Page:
In a prior post we noted that despite the USDA issuing a very constructive old crop outlook for corn, that market had instead focused on the more bearish domestic and global new crop situation in trade action following the May 9 WASDE release.
On the other hand, the soybean complex has rallied since these numbers were released, trading more on the bullish 2013/14 situation and less responsive to the more negative 2014/15 outlook.
This chart shows the two stocks to use ratios for U.S. soybeans in May, the first new crop forecast and what is now the 13th projection of the old crop stocks to use ratio.
The difference between the two ratios expressed by the formula new crops stocks to use -- old crop stocks to use is also provided.
This year the May old crop ratio is 3.8% and the initial new crop ratio is 9.6%, a difference of 5.7%, the largest since a 6.0% difference was seen in May 2010 and before that a 7.3% difference in May 2001.
How did the market react in those years when the first new crop stocks to use ratio implied big relief coming from a tight present day situation.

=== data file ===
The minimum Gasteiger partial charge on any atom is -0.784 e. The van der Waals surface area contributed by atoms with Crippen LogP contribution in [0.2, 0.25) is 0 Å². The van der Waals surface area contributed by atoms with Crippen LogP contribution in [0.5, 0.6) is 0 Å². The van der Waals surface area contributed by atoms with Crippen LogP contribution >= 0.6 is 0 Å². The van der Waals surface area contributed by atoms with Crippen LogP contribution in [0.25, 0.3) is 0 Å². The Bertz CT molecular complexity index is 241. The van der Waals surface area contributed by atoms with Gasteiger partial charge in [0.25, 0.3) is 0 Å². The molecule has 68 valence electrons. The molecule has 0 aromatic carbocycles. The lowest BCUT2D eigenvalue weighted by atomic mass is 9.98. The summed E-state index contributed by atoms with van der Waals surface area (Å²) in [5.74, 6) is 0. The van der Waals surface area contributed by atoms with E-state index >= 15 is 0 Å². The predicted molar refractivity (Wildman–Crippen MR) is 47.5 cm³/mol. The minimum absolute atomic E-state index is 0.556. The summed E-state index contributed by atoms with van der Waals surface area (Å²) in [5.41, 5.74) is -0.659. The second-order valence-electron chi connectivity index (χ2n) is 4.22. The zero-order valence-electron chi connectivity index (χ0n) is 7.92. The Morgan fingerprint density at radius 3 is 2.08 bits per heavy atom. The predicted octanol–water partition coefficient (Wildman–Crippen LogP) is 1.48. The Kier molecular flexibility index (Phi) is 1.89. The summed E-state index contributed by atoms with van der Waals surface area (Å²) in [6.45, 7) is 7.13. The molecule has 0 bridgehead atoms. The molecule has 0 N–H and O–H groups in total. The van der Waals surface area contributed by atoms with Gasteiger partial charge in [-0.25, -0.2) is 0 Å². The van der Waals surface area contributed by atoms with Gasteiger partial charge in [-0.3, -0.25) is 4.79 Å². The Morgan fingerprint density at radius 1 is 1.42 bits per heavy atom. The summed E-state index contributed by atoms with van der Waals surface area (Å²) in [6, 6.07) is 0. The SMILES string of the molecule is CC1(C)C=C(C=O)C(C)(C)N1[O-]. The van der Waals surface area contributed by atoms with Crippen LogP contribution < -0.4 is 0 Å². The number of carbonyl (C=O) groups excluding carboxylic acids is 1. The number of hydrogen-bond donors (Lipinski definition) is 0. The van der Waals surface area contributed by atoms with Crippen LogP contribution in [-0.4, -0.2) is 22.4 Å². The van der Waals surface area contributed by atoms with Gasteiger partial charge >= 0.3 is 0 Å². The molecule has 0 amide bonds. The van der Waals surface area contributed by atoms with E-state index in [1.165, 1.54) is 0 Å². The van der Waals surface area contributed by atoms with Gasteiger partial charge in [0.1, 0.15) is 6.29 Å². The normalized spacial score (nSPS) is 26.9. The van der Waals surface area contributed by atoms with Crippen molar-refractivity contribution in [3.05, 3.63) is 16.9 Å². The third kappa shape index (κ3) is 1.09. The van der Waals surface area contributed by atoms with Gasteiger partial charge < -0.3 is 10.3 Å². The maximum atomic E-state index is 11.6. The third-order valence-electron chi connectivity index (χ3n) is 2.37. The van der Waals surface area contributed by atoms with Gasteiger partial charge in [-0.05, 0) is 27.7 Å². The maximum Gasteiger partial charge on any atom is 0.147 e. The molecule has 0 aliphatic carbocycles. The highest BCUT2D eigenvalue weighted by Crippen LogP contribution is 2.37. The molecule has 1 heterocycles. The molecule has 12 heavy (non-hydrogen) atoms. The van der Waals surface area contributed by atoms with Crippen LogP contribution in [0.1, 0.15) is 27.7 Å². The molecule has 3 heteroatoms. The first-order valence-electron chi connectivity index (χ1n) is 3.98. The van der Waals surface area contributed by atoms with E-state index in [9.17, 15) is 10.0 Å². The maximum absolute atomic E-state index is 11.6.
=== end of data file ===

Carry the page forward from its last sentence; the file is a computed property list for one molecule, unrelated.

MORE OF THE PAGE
In both cases, the July-November spreads continued to strengthen even though in 2001 the November soybean contract fell starting in mid-July as the crop that year turned out well though in 2010 the November soybeans rallied all the way into expiry as that growing season was less than favorable.
Another reason why the whole price structure should remain well supported is the current stocks to use ratio of 3.8% is the lowest ever and may recede even more should current export sales on the books not get cancelled and the crushing rate stays robust.
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